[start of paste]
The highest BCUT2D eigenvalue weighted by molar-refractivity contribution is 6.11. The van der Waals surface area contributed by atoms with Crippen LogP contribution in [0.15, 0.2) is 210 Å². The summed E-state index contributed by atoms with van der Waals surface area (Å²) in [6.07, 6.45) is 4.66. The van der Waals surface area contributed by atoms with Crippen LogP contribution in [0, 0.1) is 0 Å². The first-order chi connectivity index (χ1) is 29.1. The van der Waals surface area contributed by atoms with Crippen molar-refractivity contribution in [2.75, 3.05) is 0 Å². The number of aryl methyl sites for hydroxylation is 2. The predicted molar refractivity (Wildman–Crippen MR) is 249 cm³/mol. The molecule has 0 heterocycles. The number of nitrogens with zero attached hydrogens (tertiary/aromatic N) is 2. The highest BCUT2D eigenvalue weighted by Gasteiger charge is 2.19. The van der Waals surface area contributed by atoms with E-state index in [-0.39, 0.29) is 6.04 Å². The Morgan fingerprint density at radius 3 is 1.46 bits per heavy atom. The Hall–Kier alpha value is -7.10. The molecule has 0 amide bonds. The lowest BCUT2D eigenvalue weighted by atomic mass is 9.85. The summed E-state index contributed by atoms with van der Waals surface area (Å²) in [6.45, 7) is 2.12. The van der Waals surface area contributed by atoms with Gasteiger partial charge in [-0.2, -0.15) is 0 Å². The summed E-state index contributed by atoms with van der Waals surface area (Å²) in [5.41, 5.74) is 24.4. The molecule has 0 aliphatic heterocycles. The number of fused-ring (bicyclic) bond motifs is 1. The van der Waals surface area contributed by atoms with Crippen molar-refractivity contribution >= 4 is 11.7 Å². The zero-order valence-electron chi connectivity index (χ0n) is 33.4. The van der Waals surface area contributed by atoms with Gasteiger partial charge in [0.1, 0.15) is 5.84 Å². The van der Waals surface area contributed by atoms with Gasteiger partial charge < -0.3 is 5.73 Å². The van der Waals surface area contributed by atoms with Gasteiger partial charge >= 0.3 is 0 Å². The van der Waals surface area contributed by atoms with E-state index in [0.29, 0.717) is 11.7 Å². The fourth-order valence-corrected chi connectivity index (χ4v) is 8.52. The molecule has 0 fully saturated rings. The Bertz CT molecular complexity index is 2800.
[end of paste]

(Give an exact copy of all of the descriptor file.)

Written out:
The highest BCUT2D eigenvalue weighted by molar-refractivity contribution is 6.11. The van der Waals surface area contributed by atoms with Crippen LogP contribution in [0.15, 0.2) is 210 Å². The summed E-state index contributed by atoms with van der Waals surface area (Å²) in [6.07, 6.45) is 4.66. The van der Waals surface area contributed by atoms with Crippen LogP contribution in [0, 0.1) is 0 Å². The first-order chi connectivity index (χ1) is 29.1. The van der Waals surface area contributed by atoms with Crippen molar-refractivity contribution in [2.75, 3.05) is 0 Å². The number of aryl methyl sites for hydroxylation is 2. The predicted molar refractivity (Wildman–Crippen MR) is 249 cm³/mol. The molecule has 0 heterocycles. The number of nitrogens with zero attached hydrogens (tertiary/aromatic N) is 2. The highest BCUT2D eigenvalue weighted by Gasteiger charge is 2.19. The van der Waals surface area contributed by atoms with E-state index in [-0.39, 0.29) is 6.04 Å². The Morgan fingerprint density at radius 3 is 1.46 bits per heavy atom. The Hall–Kier alpha value is -7.10. The molecule has 0 amide bonds. The lowest BCUT2D eigenvalue weighted by atomic mass is 9.85. The summed E-state index contributed by atoms with van der Waals surface area (Å²) in [6.45, 7) is 2.12. The van der Waals surface area contributed by atoms with Gasteiger partial charge in [-0.2, -0.15) is 0 Å². The summed E-state index contributed by atoms with van der Waals surface area (Å²) in [5.41, 5.74) is 24.4. The molecule has 0 aliphatic heterocycles. The number of fused-ring (bicyclic) bond motifs is 1. The van der Waals surface area contributed by atoms with Crippen molar-refractivity contribution >= 4 is 11.7 Å². The zero-order valence-electron chi connectivity index (χ0n) is 33.4. The van der Waals surface area contributed by atoms with Gasteiger partial charge in [0.1, 0.15) is 5.84 Å². The van der Waals surface area contributed by atoms with Gasteiger partial charge < -0.3 is 5.73 Å². The van der Waals surface area contributed by atoms with Gasteiger partial charge >= 0.3 is 0 Å². The van der Waals surface area contributed by atoms with E-state index in [0.29, 0.717) is 11.7 Å². The fourth-order valence-corrected chi connectivity index (χ4v) is 8.52. The molecule has 0 fully saturated rings. The Bertz CT molecular complexity index is 2800.